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Contrary to some reports, the Monitor , despite its squat turret, did not have difficulty bringing its guns to bear and fired steadily against the fort. The two wooden gunboats remained safely out of range of the big guns, but the captain of the USS Port Royal was wounded by a sharpshooter. Around 11 a. Johnston withdrew his 60, men into the Richmond defenses. Their defensive line began at the James River at Drewry's Bluff and extended counterclockwise so that his center and left were behind the Chickahominy River , a natural barrier in the spring when it turned the broad plains to the east of Richmond into swamps.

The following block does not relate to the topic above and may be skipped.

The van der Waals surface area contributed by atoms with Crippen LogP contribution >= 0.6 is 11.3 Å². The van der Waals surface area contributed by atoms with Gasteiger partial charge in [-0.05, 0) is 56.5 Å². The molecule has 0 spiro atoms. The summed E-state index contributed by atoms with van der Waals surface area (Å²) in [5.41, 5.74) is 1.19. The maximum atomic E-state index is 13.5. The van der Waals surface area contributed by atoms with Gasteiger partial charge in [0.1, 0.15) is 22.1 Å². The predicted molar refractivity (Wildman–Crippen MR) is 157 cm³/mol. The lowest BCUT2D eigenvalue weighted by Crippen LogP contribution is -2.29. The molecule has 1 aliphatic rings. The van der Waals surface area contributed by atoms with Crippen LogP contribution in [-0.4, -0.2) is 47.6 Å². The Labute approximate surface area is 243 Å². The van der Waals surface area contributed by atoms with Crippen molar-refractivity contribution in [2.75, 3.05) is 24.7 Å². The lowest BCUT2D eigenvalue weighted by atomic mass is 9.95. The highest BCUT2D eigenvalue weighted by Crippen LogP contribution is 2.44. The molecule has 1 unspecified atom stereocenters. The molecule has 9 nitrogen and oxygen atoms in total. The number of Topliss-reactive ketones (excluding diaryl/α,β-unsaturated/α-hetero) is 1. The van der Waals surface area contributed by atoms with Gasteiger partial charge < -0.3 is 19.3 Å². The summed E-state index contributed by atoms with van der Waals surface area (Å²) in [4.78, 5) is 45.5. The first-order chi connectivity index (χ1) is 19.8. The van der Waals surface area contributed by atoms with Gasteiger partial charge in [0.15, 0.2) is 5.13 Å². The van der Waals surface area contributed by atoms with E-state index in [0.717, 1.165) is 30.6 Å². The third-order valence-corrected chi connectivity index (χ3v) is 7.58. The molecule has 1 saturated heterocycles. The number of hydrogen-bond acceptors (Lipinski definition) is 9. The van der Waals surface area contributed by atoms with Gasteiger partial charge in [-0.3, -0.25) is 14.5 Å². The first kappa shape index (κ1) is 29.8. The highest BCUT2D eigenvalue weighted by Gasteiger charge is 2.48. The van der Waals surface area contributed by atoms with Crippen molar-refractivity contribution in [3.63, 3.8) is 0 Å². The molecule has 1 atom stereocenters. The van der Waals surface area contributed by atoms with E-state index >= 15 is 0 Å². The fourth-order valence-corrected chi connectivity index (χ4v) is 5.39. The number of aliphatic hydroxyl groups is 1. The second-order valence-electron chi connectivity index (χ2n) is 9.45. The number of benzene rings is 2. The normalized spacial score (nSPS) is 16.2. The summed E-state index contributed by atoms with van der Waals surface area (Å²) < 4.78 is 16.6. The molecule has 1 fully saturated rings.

Johnston's men burned most of the bridges over the Chickahominy and settled into strong defensive positions north and east of the city.
McClellan positioned his ,man army to focus on the northeast sector, for two reasons. First, the Pamunkey River , which ran roughly parallel to the Chickahominy, offered a line of communication that could enable McClellan to get around Johnston's left flank. Second, McClellan anticipated the arrival of McDowell's I Corps, scheduled to march south from Fredericksburg to reinforce his army, and thus needed to protect their avenue of approach.
White House, the plantation of W. Lee , became McClellan's base of operations. He moved slowly and deliberately, reacting to faulty intelligence that led him to believe the Confederates outnumbered him significantly.